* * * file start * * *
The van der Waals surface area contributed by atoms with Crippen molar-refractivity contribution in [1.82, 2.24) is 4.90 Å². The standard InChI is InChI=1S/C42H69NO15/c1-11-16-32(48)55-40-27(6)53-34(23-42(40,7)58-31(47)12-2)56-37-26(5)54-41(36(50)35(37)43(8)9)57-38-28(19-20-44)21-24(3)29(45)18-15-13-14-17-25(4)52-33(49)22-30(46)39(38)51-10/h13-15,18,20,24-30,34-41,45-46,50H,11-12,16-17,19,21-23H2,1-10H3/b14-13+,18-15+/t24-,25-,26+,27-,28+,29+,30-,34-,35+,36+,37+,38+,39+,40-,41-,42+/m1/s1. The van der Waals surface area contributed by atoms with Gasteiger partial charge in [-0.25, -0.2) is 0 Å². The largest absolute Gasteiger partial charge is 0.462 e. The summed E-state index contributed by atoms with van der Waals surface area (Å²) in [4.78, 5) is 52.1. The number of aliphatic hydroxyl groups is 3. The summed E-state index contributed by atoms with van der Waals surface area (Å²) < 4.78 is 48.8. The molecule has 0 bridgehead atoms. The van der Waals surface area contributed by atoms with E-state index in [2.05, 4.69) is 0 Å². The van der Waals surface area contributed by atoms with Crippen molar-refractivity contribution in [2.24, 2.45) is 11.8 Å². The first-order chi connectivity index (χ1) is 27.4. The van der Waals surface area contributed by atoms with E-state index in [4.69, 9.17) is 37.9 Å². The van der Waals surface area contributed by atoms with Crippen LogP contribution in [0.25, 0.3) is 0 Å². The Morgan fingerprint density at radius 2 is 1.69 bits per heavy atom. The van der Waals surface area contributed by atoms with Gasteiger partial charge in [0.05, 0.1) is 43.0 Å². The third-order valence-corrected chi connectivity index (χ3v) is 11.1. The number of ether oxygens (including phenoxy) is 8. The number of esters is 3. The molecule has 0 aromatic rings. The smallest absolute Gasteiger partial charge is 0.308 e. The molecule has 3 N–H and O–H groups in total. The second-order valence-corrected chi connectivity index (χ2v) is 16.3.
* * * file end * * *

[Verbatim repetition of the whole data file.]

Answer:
The van der Waals surface area contributed by atoms with Crippen molar-refractivity contribution in [1.82, 2.24) is 4.90 Å². The standard InChI is InChI=1S/C42H69NO15/c1-11-16-32(48)55-40-27(6)53-34(23-42(40,7)58-31(47)12-2)56-37-26(5)54-41(36(50)35(37)43(8)9)57-38-28(19-20-44)21-24(3)29(45)18-15-13-14-17-25(4)52-33(49)22-30(46)39(38)51-10/h13-15,18,20,24-30,34-41,45-46,50H,11-12,16-17,19,21-23H2,1-10H3/b14-13+,18-15+/t24-,25-,26+,27-,28+,29+,30-,34-,35+,36+,37+,38+,39+,40-,41-,42+/m1/s1. The van der Waals surface area contributed by atoms with Gasteiger partial charge in [-0.25, -0.2) is 0 Å². The largest absolute Gasteiger partial charge is 0.462 e. The summed E-state index contributed by atoms with van der Waals surface area (Å²) in [4.78, 5) is 52.1. The number of aliphatic hydroxyl groups is 3. The summed E-state index contributed by atoms with van der Waals surface area (Å²) < 4.78 is 48.8. The molecule has 0 bridgehead atoms. The van der Waals surface area contributed by atoms with E-state index in [2.05, 4.69) is 0 Å². The van der Waals surface area contributed by atoms with Crippen molar-refractivity contribution in [2.24, 2.45) is 11.8 Å². The first-order chi connectivity index (χ1) is 27.4. The van der Waals surface area contributed by atoms with E-state index in [4.69, 9.17) is 37.9 Å². The van der Waals surface area contributed by atoms with Crippen LogP contribution in [0.25, 0.3) is 0 Å². The Morgan fingerprint density at radius 2 is 1.69 bits per heavy atom. The van der Waals surface area contributed by atoms with Gasteiger partial charge in [0.05, 0.1) is 43.0 Å². The third-order valence-corrected chi connectivity index (χ3v) is 11.1. The number of ether oxygens (including phenoxy) is 8. The number of esters is 3. The molecule has 0 aromatic rings. The smallest absolute Gasteiger partial charge is 0.308 e. The molecule has 3 N–H and O–H groups in total. The second-order valence-corrected chi connectivity index (χ2v) is 16.3.